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What is the difference between Flammable and Combustible?

What is the difference between Flammable and Combustible?

The terms ‘flammable’ and ‘combustible’ are used as if they mean the same thing. However, this is not true, especially when considering the classification of materials. There are several key differences between the two workers must understand in order to ensure the highest level of safety.

The main difference between flammability and combustibility is the flashpoint. Flammable materials have flashpoints below 100 degrees Fahrenheit, while combustible materials have flashpoints above 100 degrees Fahrenheit and below 200 degrees Fahrenheit. Clearly, flammable materials have a low flashpoint, while combustible materials are much higher. However, the range for combustible materials is very wide.

Keeping the flashpoints in mind, flammable materials are much more dangerous to work with as opposed to combustible materials. However, combustible materials, while they do burn at above working temperatures, are still a hazard.

PavePro Green’s flashpoint is above 200 degrees Fahrenheit, making it the safest asphalt remover on the market, as it is neither flammable nor combustible.

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How to Prevent Asphalt Buildup on Tires

How to Prevent Asphalt Buildup on Tires

One of the main problems that paving companies face on a regular basis is asphalt adhering to the tires of the equipment and machinery. Asphalt can be extremely sticky, with the degree of stickiness depending on the difference in temperature between the surface of the newly paved asphalt and the tires.1 Asphalt stuck on tires breaks down their integrity, adds time to the paving job, and ultimately costs your company unnecessary money.

There are several ways to prevent asphalt from sticking on tires. To start with, paving crews must heat their tires before the job and keep them at the correct temperature. If the tire is almost as hot as the asphalt is, it acts as a “lubricant” for the rubber tires.2 Using a wheel cover is a great way to maintain heat on the tires. Wheel covers also protect tires from ambient conditions such as fluctuations in temperature, humidity, and air pressure. Another way to prevent asphalt buildup is to use a release agent. The release agent is mixed with water in the sprayer and applied directly to the tire. It is essential to operations that a release agent is applied to the tire, not a cleaner or solvent. Cleaners break down and destroy tires at a faster rate than not applyi­­­­ng anything at all. Release agents create a barrier between the asphalt and tire, preventing adhesion. Crews have to stop the job immediately when asphalt starts sticking to tires. Release agents are ideal for paving jobs because they help prevent asphalt from sticking in the first place.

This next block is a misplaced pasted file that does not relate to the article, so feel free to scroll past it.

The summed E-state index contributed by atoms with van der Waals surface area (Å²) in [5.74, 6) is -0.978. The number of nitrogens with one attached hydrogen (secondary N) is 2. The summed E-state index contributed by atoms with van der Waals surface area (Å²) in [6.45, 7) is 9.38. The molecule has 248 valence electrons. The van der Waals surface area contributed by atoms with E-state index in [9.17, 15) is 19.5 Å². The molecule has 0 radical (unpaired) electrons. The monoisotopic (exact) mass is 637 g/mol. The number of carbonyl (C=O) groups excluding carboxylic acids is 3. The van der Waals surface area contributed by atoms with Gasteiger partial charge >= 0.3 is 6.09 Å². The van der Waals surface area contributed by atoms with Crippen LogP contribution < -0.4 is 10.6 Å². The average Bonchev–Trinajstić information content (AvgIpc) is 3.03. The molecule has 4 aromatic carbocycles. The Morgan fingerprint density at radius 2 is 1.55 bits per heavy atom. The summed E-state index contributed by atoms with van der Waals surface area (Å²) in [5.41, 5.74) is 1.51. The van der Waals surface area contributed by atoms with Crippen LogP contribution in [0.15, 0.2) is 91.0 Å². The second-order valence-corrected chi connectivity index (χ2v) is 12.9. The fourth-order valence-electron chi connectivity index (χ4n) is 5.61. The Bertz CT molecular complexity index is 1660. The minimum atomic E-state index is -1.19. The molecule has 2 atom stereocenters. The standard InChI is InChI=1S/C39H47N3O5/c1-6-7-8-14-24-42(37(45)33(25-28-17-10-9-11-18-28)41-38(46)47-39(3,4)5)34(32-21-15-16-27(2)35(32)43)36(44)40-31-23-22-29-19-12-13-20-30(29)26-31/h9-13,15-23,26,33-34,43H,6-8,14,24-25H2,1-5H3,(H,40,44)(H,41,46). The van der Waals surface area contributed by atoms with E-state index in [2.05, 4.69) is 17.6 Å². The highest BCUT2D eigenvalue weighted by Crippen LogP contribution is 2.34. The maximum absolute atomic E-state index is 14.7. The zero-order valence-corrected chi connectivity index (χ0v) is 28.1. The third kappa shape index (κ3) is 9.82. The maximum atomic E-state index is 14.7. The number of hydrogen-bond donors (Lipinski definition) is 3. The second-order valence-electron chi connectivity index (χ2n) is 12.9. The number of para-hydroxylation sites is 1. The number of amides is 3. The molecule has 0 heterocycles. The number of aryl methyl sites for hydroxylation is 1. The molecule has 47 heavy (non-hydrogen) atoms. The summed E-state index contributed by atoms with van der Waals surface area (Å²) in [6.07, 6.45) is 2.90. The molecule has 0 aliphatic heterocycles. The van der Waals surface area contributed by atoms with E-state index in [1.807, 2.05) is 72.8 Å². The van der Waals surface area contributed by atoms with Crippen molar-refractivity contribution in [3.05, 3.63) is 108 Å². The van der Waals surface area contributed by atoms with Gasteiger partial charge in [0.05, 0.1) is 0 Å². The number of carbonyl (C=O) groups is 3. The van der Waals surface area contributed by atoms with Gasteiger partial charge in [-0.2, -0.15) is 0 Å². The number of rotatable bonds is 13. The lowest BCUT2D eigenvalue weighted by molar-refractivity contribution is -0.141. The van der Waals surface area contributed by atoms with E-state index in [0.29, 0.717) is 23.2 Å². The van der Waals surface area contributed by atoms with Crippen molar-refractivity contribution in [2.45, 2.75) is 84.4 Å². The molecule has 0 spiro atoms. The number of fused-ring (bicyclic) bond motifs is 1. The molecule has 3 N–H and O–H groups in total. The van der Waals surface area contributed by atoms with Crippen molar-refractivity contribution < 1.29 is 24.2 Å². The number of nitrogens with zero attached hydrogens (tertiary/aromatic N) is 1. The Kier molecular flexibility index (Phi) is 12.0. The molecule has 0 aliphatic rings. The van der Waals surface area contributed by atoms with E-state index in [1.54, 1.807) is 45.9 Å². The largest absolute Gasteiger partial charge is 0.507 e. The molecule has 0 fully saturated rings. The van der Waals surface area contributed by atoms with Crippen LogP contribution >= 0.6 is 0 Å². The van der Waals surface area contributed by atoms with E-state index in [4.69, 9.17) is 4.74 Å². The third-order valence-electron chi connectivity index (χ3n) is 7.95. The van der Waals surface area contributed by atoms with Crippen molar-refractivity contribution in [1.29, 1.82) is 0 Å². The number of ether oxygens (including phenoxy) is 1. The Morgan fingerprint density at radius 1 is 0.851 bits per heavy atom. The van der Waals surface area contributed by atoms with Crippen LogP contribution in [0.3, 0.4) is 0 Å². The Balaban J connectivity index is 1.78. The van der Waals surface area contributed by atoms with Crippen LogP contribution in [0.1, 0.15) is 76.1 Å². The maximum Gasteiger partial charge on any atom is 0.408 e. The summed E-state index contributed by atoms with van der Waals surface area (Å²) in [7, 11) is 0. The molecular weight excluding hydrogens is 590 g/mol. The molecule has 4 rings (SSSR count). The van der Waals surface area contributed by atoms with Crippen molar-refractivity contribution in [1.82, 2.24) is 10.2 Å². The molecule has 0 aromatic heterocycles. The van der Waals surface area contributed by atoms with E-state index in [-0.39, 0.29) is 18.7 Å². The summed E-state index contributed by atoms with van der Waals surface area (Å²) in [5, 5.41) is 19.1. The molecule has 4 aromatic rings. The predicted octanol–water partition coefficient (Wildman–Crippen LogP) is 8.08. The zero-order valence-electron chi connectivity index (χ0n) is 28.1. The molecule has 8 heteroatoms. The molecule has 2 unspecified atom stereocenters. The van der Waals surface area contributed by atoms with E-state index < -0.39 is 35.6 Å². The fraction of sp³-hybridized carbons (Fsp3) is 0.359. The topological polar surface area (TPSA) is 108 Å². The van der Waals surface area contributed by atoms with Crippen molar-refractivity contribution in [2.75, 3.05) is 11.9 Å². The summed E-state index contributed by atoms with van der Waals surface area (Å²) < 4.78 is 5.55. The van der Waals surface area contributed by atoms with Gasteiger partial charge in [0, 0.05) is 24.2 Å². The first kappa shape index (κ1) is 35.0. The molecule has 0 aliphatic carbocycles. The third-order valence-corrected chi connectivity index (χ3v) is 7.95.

Chemtek’s release agent, PavePro Blue, has been evaluated by the NTPEP and established as a high-caliber, very effective release agent. With 100% biodegradability, EPA compliance, and clean ingredients (no silicon), PavePro Blue is the most environmentally friendly and safe release agent on the market. While its main application is on tires, PavePro Blue can also be used on conveyor belts, pulleys, drum rollers, rubber tire rollers, and dump truck beds.

Paving takes time, energy, and focus – make your job easier with PavePro Blue.

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1 How to Overcome Common Compaction Quality Challenges. For Construction Pros. https://www.forconstructionpros.com/equipment/compaction/article/10931467/keys-to-quality-compaction. Published April 30, 2013. Accessed. September 10, 2019.

2 Deahl, Chuck. Solving the Pickup Problem with Asphalt Release Agents. Associated Construction Publications. https://www.hydrochemsystems.com/post/solving-the-pickup-problem-with-asphalt-release-agents. Published October 1, 2006. Accessed September 10, 2019.


Safety Improvements in the Construction Industry

Safety Improvements in the Construction Industry

National Construction Appreciation Week